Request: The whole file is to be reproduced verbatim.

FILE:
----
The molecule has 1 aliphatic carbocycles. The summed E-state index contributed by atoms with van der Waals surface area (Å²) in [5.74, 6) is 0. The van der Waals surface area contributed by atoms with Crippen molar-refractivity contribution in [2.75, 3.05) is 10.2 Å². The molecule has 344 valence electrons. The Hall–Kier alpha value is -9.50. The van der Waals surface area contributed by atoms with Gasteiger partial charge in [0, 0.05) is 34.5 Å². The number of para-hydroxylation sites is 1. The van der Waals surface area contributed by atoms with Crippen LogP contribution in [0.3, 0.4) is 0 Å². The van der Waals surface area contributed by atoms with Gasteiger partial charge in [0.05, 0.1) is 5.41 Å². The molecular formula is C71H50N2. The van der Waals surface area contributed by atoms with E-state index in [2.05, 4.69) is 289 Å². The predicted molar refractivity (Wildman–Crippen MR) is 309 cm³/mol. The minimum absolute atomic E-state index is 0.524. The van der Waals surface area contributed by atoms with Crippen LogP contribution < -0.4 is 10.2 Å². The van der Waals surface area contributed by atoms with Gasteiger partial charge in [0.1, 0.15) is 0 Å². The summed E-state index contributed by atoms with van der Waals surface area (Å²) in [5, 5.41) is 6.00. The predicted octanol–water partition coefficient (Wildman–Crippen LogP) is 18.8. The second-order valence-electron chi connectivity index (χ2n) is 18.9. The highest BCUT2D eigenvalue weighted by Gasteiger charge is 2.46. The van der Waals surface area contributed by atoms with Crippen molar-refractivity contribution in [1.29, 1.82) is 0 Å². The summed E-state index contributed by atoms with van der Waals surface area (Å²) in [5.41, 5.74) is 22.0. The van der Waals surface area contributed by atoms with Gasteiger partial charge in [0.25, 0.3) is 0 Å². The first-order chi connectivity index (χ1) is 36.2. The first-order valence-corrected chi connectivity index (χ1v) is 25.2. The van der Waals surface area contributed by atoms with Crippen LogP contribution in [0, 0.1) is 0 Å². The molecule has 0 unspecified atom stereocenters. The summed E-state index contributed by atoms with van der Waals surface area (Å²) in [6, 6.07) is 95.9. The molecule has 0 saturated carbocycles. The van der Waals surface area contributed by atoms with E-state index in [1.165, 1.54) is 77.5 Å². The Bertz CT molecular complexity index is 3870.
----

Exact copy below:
The molecule has 1 aliphatic carbocycles. The summed E-state index contributed by atoms with van der Waals surface area (Å²) in [5.74, 6) is 0. The van der Waals surface area contributed by atoms with Crippen molar-refractivity contribution in [2.75, 3.05) is 10.2 Å². The molecule has 344 valence electrons. The Hall–Kier alpha value is -9.50. The van der Waals surface area contributed by atoms with Gasteiger partial charge in [0, 0.05) is 34.5 Å². The number of para-hydroxylation sites is 1. The van der Waals surface area contributed by atoms with Crippen LogP contribution in [0.3, 0.4) is 0 Å². The van der Waals surface area contributed by atoms with Gasteiger partial charge in [0.05, 0.1) is 5.41 Å². The molecular formula is C71H50N2. The van der Waals surface area contributed by atoms with E-state index in [2.05, 4.69) is 289 Å². The predicted molar refractivity (Wildman–Crippen MR) is 309 cm³/mol. The minimum absolute atomic E-state index is 0.524. The van der Waals surface area contributed by atoms with Crippen LogP contribution < -0.4 is 10.2 Å². The van der Waals surface area contributed by atoms with Gasteiger partial charge in [0.1, 0.15) is 0 Å². The summed E-state index contributed by atoms with van der Waals surface area (Å²) in [5, 5.41) is 6.00. The predicted octanol–water partition coefficient (Wildman–Crippen LogP) is 18.8. The second-order valence-electron chi connectivity index (χ2n) is 18.9. The highest BCUT2D eigenvalue weighted by Gasteiger charge is 2.46. The van der Waals surface area contributed by atoms with Crippen molar-refractivity contribution in [1.29, 1.82) is 0 Å². The summed E-state index contributed by atoms with van der Waals surface area (Å²) in [5.41, 5.74) is 22.0. The van der Waals surface area contributed by atoms with Gasteiger partial charge in [0.25, 0.3) is 0 Å². The first-order chi connectivity index (χ1) is 36.2. The first-order valence-corrected chi connectivity index (χ1v) is 25.2. The van der Waals surface area contributed by atoms with Crippen LogP contribution in [0, 0.1) is 0 Å². The molecule has 0 unspecified atom stereocenters. The summed E-state index contributed by atoms with van der Waals surface area (Å²) in [6, 6.07) is 95.9. The molecule has 0 saturated carbocycles. The van der Waals surface area contributed by atoms with E-state index in [1.165, 1.54) is 77.5 Å². The Bertz CT molecular complexity index is 3870.